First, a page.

Schwamborn Logo

A good subsurface is decisive

The benchmark for durability, efficiency and ultimately, sustainable use

Milling, bush hammering and grinding are common subsur-face preparation processes for flooring. The goal of subsur-face preparation is to ensure the best possible surface ad-hesive tensile strength.

Cracks, hollows, loosened flooring, a ruptured and broken floor, severe weathering due to temperature differences and blistering are indications of poor subsurface preparation. Factory halls, warehouses or production facilities may then exhibit deficiencies which can even endanger production reliability.

Adhesive tensile strength is the benchmark

Aside from the fact that, in rare cases, the floor structure, concrete quality or coating selected is unsuitable, or loads have altered, the grounds for deficiencies are usually to be found in unprofessional or inadequately effective subsurface preparation.
Particularly in the industrial sector, the quality of subsurface preparation is the benchmark for durability, efficiency and, ultimately, sustainable use of industrial floors. The goal of subsurface preparation is to systematically and uniformly enlarge the subsurface area in order to improve the surface tensile strength of the covering or coating to be applied.

Milling, bush hammering or grinding are common processes employed in subsurface preparation, particularly in combi-nation with a powerful dust extraction system. A combina-tion of processes may be required and achieve better results, depending on the quality of the subsurface and the intended usage.

Subsurface preparation in practice

Grinding in combination with a professional dust extraction system

Milling for subsurface preparation

Effective removal in depth and levelling of considerable height differences

Milling involves the removal of the flooring surface using rotating cutters. While the cold milling machine is ideal for heavier and deeper removal of irregularities (from approx. 1cm upwards) or damaged subsurface, lamellar milling machines achieve a finer scarifying texture, but not the cutting strength of the cold milling solution.

The advantages of mil-ling are effective removal in depth and the possibility of le-velling even considerable – and undesirable – on-site height differences. One disadvantage can be damage to the subsurfa-ce in areas which are not visible.

Subsurface preparation in practice

Bush hammering

The most dynamic form of subsurface preparation

The tapered tips of bush ham-mering tools break up the sur-face, but avoid the effects of impacting forces on the subsurface and any lasting damage to the structure. Bush hammering of a surface achieves a roughness comparable with that of a shot blasted surface. This technique employs bush hammering rollers, and it may be described as a dynamic form of mechanical subsurface preparation.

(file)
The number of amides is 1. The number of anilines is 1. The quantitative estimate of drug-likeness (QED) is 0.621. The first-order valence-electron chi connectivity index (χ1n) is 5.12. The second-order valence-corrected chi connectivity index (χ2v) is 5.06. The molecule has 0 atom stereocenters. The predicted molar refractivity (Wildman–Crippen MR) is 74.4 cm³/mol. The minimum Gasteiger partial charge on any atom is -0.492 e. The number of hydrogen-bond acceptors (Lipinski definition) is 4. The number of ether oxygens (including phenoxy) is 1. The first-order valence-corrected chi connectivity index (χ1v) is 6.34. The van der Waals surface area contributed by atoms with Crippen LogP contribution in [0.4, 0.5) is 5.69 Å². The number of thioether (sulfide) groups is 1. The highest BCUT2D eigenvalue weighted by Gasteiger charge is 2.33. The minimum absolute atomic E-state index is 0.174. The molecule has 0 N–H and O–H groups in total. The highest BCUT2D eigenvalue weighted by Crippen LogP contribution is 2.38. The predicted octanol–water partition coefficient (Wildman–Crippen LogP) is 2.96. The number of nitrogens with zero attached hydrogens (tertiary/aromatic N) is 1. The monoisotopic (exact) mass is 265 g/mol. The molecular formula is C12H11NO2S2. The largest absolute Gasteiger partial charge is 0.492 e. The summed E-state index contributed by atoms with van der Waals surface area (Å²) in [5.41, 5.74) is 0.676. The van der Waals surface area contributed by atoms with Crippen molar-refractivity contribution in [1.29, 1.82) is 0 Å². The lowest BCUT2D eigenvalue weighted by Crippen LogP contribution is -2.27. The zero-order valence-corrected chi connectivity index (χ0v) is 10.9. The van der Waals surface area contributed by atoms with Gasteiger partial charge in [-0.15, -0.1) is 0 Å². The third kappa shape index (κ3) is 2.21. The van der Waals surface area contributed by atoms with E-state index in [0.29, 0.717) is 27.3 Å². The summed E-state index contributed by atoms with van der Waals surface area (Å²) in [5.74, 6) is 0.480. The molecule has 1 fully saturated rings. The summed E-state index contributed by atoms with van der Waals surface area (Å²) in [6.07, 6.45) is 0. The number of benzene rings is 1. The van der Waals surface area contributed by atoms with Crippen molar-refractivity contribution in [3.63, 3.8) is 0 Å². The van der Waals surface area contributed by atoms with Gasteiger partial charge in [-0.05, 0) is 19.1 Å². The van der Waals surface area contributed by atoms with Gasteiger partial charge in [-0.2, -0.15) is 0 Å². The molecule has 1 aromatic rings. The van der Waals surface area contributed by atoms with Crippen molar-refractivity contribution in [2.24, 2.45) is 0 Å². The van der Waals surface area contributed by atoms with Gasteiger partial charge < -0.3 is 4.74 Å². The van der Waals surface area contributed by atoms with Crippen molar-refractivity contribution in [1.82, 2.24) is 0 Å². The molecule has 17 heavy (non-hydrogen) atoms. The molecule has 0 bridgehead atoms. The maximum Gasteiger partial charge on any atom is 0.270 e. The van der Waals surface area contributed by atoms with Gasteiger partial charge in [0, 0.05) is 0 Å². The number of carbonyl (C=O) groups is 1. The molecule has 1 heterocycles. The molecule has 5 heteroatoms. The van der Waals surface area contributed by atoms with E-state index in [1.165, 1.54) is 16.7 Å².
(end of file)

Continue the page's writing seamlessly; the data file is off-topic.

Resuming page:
The advantage achieved is the removal of rela-tively coarse material which is easy to suction and does not block any pores. In contrast to shot blasting, no "streaking" occurs and, consequently, reprocessing is unnecessary. High tool costs can be incurred in the case of larger areas, depen-ding on the quality of the subsurface.

Grinding for subsurface preparation

Best adhesive strength in combination with professional dust extraction

Grinding is realised in a horizontal motion on the surface with the aid of diamond tools. Diamond grit, which is primar-ily embedded in metal, cuts into the subsurface, carefully and gently removing material. When it comes to refurbishing floors, grinding has now become a truly effective alternative. As a process, grinding is gentle to floors, achieves extremely even results and minimises reworking efforts (e.g. filling). However, the user must have extensive knowledge and ex-perience in order to select the right tool each time.

When it comes to large areas in particular, we recommend combining grinding with a professional dust extraction sys-tem, as internal testing has shown that the best adhesive tensile strength values are achieved in this manner.

A very considerable reduction in dust generated during working is achieved through combination with high-performance industrial vacuum units. In addition to redu-cing the risk to health, this also achieves a working result which means considerably less effort during final processing, due to the removal of dust. Thanks to their broad machining range and, no less important, the fact that remote control is now possible, grinders not only permit ergono-mic working, but also a high hour-ly surface machining rate.

For the renovation of floors is grinding an economical alternative

Best adhesive strength in combination with professional dust extraction

Overview of processes and machines by area size

Subsurface preparation with Schwamborn construction machines

Processes and options for subsurface preparation